Black Basta Actors Exploited Windows Zero-day Privilege Escalation Vulnerability

The Cardinal cybercrime group (aka Storm-1811, UNC4393), which operates the Black Basta ransomware, may have been exploiting a recently patched Windows privilege escalation vulnerability as a zero-day.

CVE-2024-26169: The Vulnerability

The vulnerability (CVE-2024-26169) occurs in the Windows Error Reporting Service.

EHA

If exploited on affected systems, an attacker can elevate their privileges.

The vulnerability was patched on March 12, 2024, and, at the time, Microsoft said there was no evidence of its exploitation in the wild.

However, analysis of an exploit tool deployed in recent attacks revealed evidence that it could have been compiled before patching, meaning at least one group may have exploited the vulnerability as a zero-day.

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The exploit tool was deployed in a recent attempted ransomware attack investigated by Symantec’s Threat Hunter Team.

Although the attackers failed to deploy a ransomware payload in this attack, the tactics, techniques, and procedures (TTPs) were highly similar to those described in a recent Microsoft report detailing Black Basta activity.

These included the use of batch scripts masquerading as software updates.

Although no payload was deployed, the similarities in TTPs make it highly likely it was a failed Black Basta attack.

Exploit Tool

Analysis of the exploit tool revealed that it takes advantage of the fact that the Windows file werkernel.sys uses a null security descriptor when creating registry keys.

Because the parent key has a “Creator Owner” access control entry (ACE) for subkeys, users of the current process will own all subkeys.

The exploit takes advantage of this to create a “HKLM\Software\Microsoft\Windows NT\CurrentVersion\Image File Execution Options\WerFault.exe” registry key where it sets the “Debugger” value as its executable pathname.

This allows the exploit to start a shell with administrative privileges.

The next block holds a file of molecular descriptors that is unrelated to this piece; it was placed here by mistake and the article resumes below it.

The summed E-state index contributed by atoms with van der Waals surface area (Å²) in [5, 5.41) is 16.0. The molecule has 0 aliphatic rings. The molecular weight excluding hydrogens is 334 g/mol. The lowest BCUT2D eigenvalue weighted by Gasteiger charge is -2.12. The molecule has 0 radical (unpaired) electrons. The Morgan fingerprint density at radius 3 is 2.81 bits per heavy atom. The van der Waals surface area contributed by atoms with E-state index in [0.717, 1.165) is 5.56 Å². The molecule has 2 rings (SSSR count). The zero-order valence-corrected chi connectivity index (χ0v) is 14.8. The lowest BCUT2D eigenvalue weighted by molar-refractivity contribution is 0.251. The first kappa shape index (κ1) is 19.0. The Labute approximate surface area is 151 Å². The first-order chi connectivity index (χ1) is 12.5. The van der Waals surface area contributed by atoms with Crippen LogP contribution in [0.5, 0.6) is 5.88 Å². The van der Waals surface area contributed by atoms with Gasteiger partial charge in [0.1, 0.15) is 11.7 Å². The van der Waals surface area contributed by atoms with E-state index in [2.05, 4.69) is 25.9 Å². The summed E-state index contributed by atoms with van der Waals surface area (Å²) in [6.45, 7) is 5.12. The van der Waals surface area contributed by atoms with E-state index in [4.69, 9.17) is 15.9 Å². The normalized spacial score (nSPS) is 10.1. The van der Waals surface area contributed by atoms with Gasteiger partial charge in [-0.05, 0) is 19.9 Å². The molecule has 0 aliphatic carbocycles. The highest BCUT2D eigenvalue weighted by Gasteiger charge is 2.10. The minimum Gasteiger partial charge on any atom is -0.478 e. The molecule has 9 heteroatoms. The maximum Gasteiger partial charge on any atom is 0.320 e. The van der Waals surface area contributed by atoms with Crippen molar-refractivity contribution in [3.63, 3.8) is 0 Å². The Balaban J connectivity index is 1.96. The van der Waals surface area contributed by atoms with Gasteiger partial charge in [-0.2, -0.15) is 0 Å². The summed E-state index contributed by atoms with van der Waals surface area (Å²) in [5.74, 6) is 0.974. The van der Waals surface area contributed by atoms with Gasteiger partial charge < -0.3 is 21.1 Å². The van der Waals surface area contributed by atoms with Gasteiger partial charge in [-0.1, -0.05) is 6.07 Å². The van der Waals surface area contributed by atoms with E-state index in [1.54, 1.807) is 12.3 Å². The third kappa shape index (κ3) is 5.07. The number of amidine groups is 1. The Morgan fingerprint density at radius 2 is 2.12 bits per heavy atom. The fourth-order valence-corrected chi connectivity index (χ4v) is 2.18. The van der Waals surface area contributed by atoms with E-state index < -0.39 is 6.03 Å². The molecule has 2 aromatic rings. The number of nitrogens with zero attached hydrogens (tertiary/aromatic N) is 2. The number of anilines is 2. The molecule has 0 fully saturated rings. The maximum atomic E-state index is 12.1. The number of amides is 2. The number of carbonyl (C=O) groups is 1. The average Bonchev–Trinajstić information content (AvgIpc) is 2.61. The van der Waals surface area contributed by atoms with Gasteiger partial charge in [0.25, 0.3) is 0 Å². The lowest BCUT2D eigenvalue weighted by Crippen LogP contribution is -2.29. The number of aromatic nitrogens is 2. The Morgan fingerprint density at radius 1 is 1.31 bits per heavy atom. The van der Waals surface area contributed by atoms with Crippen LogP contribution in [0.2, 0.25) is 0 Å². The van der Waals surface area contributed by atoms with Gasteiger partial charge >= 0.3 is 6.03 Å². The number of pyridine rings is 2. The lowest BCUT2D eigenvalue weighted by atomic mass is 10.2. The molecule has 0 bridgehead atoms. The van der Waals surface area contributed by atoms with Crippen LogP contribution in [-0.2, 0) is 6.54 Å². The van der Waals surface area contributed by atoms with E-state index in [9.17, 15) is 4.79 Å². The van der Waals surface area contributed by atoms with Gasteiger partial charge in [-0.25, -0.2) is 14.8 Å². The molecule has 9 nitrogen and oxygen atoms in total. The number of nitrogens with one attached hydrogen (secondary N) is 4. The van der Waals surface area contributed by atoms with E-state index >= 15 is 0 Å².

The variant of the tool used in this attack (SHA256: 4aae231fb5357c0647483181aeae47956ac66e42b6b134f5b90da76d8ec0ac63) had a compilation timestamp of February 27, 2024, several weeks before the vulnerability was patched.

A second variant of the tool discovered on Virus Total (SHA256: b73a7e25d224778172e394426c98b86215087d815296c71a3f76f738c720c1b0) had an earlier compilation timestamp of December 18, 2023.

Timestamp values in portable executables are adjustable, which means that a timestamp is not conclusive evidence that the attackers were using the exploit as a zero-day.

However, in this case, there appears to be little motivation for the attackers to change the time stamp to an earlier date.

Cardinal introduced Black Basta in April 2022, and from its inception, the ransomware was closely associated with the Qakbot botnet, which appeared to be its primary infection vector.

Qakbot was one of the world’s most prolific malware distribution botnets until it was taken down in August 2023 following law enforcement action.

However, while the takedown led to a dip in Black Basta activity, Cardinal has since resumed attacks and now appears to have switched to working with the operators of the DarkGate loader to obtain access to potential victims.

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Divya is a Senior Journalist at Cyber Security news covering Cyber Attacks, Threats, Breaches, Vulnerabilities and other happenings in the cyber world.